For me, whatever it was, and I have yet to name it, was totally absolutely life-changing.  When I first read Plato, it was nothing less than an epiphany.  When I first started to think, I mean really think about what makes us human, I couldn't stop thinking about it.  When my first philosophy professor showed us a film about what a fire storm would be like if a nuclear explosion went off, and he asked us, would you push the button given this circumstance and that circumstance, well I was shaken to the depths of my very being.  When my religion professor examined biblical texts without preferential treatment, but as cultural productions that had left the imprint of their societies on them, I was so upset I didn't want to go back into his classroom.  Who did he think he was?  Obviously I went back, my curiosity winning my private battle of faith.  I understand fully why curiosity is framed as demonic by so many faith traditions and is proverbial in our culture (curiosity killed the cat).  For all that the sciences had to offer me at the time (I was headed to medical school, and had been in nursing school initially), the call to the Humanities would not leave me alone.  I had been changed by the encounter.  My life had been transformed by its spark.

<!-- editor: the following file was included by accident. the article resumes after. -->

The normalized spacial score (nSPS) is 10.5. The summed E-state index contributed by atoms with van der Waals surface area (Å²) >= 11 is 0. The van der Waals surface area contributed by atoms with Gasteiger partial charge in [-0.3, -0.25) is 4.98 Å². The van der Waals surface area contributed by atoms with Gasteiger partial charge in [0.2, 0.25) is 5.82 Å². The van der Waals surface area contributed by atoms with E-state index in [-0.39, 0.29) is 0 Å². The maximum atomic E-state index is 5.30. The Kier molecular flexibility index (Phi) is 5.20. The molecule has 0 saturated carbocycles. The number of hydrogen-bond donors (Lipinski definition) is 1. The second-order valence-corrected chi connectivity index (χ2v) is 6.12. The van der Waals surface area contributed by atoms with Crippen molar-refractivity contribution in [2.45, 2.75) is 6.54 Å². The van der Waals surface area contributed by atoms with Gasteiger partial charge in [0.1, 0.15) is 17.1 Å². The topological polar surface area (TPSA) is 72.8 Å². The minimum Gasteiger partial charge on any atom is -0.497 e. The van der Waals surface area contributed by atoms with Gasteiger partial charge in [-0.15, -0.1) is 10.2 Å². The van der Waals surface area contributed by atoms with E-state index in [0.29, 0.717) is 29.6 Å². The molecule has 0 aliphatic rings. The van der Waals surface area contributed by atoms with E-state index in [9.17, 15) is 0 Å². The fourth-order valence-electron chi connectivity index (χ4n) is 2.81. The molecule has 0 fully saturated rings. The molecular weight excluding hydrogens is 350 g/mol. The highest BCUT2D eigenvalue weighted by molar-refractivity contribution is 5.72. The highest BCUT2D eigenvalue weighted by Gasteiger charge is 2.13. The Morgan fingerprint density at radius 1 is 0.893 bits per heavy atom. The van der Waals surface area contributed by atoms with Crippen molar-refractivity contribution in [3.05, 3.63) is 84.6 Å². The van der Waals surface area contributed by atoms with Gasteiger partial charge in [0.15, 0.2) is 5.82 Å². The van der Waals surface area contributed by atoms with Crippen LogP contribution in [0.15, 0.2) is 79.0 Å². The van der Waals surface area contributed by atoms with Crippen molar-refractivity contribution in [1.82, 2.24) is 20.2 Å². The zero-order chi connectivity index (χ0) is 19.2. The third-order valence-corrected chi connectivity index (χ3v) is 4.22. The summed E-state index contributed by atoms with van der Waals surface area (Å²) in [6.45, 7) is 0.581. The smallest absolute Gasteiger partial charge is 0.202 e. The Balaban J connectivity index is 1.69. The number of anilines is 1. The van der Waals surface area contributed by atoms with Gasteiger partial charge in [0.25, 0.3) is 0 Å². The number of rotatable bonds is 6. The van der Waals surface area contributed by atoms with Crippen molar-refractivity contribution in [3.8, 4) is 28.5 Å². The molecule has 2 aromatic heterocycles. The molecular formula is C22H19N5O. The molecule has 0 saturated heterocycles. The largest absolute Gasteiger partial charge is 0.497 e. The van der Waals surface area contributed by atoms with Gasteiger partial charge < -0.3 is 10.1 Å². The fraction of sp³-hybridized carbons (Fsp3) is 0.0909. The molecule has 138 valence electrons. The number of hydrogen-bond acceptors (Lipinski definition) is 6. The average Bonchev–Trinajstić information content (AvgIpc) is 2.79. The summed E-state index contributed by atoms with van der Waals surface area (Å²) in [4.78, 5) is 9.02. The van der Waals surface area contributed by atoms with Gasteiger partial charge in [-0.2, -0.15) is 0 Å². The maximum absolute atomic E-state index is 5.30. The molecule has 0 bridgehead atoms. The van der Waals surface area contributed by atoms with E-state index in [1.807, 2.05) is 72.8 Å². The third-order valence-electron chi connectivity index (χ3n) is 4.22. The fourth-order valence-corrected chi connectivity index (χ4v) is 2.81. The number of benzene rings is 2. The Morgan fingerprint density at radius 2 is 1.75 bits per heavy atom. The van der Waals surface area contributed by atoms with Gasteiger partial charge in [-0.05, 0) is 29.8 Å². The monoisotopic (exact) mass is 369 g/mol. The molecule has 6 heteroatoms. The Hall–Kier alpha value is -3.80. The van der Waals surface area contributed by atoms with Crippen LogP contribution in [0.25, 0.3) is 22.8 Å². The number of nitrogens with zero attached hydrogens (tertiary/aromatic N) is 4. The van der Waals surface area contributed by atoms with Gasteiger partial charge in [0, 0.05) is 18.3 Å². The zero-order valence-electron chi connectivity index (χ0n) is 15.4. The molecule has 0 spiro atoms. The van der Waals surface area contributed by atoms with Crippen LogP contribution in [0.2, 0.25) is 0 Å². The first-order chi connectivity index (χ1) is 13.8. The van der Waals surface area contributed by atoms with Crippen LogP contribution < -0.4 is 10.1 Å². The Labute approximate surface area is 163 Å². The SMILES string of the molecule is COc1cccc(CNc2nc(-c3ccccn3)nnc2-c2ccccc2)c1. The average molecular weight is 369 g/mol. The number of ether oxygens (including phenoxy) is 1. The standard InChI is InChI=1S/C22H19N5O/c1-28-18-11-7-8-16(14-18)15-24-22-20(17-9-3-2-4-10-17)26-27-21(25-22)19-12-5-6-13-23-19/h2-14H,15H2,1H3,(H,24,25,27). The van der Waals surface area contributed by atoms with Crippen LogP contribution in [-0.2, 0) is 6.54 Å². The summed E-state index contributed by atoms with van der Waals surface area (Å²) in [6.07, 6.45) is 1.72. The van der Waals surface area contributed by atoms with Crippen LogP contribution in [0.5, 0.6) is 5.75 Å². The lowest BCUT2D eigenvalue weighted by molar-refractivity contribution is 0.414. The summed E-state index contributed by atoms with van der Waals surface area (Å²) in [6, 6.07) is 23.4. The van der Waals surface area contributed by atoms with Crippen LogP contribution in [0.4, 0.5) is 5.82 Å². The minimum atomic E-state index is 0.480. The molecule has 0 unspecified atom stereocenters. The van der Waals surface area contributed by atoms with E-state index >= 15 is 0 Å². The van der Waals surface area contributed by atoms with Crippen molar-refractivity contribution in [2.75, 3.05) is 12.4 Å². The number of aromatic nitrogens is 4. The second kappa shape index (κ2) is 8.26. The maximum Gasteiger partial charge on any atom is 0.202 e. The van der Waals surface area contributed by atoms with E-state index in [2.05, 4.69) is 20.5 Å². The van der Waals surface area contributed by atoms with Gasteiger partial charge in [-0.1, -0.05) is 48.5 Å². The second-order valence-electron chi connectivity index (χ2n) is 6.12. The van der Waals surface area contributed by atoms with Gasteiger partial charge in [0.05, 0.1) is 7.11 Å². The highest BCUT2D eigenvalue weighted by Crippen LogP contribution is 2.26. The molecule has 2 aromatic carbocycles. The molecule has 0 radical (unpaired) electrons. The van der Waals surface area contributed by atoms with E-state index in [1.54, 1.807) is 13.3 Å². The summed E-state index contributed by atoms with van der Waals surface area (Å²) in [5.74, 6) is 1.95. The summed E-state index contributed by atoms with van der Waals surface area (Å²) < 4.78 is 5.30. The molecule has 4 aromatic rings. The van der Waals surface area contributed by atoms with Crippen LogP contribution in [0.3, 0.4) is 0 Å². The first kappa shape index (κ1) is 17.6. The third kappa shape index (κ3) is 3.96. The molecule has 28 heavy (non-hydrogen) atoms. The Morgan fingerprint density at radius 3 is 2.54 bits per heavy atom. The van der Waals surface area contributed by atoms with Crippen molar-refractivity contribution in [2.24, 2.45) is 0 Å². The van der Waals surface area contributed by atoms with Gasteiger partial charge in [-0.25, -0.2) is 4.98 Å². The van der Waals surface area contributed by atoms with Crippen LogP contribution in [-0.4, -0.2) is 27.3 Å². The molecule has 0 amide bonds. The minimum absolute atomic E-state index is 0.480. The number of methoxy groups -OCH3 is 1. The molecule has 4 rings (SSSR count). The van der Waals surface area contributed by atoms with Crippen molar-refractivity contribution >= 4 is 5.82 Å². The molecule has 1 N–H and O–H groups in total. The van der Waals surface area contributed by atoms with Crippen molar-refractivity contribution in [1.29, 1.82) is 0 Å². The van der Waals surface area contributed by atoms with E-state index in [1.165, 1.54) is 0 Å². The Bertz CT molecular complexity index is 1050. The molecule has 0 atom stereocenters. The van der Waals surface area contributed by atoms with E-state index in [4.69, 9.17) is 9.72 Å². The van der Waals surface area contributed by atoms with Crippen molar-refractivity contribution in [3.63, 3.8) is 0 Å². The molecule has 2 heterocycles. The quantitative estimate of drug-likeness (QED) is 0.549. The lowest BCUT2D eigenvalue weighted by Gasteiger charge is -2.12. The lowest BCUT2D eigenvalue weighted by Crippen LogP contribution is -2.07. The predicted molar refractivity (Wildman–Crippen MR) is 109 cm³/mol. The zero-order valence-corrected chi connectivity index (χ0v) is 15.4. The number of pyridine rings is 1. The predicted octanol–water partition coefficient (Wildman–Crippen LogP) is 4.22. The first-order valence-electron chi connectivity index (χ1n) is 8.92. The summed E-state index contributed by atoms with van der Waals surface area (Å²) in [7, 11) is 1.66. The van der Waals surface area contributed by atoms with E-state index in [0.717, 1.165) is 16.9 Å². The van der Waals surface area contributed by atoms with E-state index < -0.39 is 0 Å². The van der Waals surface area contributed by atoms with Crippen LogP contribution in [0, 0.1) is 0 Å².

Monday, October 3, 2011

Byzantine Icons from the Menil Collection

I am excited to pass this information on to you.  The Menil Collection here in Houston (my favorite museum ever) is putting on an exhibit of their rare Byzantine and Russian icons.  The Menil's collection of icons is considered one of the most important in the U.S. with rare pieces from the 6th to the 18th centuries.  The name of the exhibit is Imprinting the Divine (MORE...)

PHOTO: Saint Marina, Lebanon, possibly Tripoli, 13th century, Tempera and metal leaf on wood, 8-1/2  x 6-3/8 x 7/8 inches. The Menil Collection, Houston. Photo: Paul Hester

This is how they describe the exhibit: